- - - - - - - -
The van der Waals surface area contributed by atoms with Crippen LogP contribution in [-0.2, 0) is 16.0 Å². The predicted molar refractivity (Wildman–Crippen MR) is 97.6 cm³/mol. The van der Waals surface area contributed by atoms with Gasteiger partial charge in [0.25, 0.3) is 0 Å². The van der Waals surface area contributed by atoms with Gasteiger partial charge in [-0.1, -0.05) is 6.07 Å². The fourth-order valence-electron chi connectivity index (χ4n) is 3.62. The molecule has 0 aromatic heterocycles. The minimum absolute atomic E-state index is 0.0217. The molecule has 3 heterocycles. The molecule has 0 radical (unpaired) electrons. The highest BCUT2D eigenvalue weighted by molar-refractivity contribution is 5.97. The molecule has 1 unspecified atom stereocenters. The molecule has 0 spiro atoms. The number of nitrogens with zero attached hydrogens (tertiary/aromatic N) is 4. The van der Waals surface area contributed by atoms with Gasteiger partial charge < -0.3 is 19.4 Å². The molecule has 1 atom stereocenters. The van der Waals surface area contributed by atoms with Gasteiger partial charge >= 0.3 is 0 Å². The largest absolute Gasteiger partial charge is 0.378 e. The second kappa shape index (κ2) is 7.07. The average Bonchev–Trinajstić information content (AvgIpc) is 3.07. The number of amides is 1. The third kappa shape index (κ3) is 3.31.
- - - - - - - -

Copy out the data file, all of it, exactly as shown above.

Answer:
The van der Waals surface area contributed by atoms with Crippen LogP contribution in [-0.2, 0) is 16.0 Å². The predicted molar refractivity (Wildman–Crippen MR) is 97.6 cm³/mol. The van der Waals surface area contributed by atoms with Gasteiger partial charge in [0.25, 0.3) is 0 Å². The van der Waals surface area contributed by atoms with Gasteiger partial charge in [-0.1, -0.05) is 6.07 Å². The fourth-order valence-electron chi connectivity index (χ4n) is 3.62. The molecule has 0 aromatic heterocycles. The minimum absolute atomic E-state index is 0.0217. The molecule has 3 heterocycles. The molecule has 0 radical (unpaired) electrons. The highest BCUT2D eigenvalue weighted by molar-refractivity contribution is 5.97. The molecule has 1 unspecified atom stereocenters. The molecule has 0 spiro atoms. The number of nitrogens with zero attached hydrogens (tertiary/aromatic N) is 4. The van der Waals surface area contributed by atoms with Gasteiger partial charge < -0.3 is 19.4 Å². The molecule has 1 atom stereocenters. The van der Waals surface area contributed by atoms with Gasteiger partial charge >= 0.3 is 0 Å². The largest absolute Gasteiger partial charge is 0.378 e. The second kappa shape index (κ2) is 7.07. The average Bonchev–Trinajstić information content (AvgIpc) is 3.07. The number of amides is 1. The third kappa shape index (κ3) is 3.31.